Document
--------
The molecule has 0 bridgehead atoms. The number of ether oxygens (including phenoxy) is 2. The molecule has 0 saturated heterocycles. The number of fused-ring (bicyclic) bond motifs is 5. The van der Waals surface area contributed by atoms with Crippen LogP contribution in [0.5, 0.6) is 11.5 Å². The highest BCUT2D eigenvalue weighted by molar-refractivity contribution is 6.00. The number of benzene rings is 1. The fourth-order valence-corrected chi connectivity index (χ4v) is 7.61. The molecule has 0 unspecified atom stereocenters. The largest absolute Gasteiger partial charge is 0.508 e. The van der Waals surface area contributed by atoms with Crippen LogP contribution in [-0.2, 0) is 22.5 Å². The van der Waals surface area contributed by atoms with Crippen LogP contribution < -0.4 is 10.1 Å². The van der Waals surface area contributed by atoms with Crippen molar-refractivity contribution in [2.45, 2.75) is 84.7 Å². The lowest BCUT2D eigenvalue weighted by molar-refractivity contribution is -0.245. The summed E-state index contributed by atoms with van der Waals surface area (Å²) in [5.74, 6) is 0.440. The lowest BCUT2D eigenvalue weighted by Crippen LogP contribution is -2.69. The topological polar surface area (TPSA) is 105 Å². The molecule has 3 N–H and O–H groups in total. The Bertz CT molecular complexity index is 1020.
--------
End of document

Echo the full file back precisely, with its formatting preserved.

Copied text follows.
The molecule has 0 bridgehead atoms. The number of ether oxygens (including phenoxy) is 2. The molecule has 0 saturated heterocycles. The number of fused-ring (bicyclic) bond motifs is 5. The van der Waals surface area contributed by atoms with Crippen LogP contribution in [0.5, 0.6) is 11.5 Å². The highest BCUT2D eigenvalue weighted by molar-refractivity contribution is 6.00. The number of benzene rings is 1. The fourth-order valence-corrected chi connectivity index (χ4v) is 7.61. The molecule has 0 unspecified atom stereocenters. The largest absolute Gasteiger partial charge is 0.508 e. The van der Waals surface area contributed by atoms with Crippen LogP contribution in [-0.2, 0) is 22.5 Å². The van der Waals surface area contributed by atoms with Crippen LogP contribution < -0.4 is 10.1 Å². The van der Waals surface area contributed by atoms with Crippen molar-refractivity contribution in [2.45, 2.75) is 84.7 Å². The lowest BCUT2D eigenvalue weighted by molar-refractivity contribution is -0.245. The summed E-state index contributed by atoms with van der Waals surface area (Å²) in [5.74, 6) is 0.440. The lowest BCUT2D eigenvalue weighted by Crippen LogP contribution is -2.69. The topological polar surface area (TPSA) is 105 Å². The molecule has 3 N–H and O–H groups in total. The Bertz CT molecular complexity index is 1020.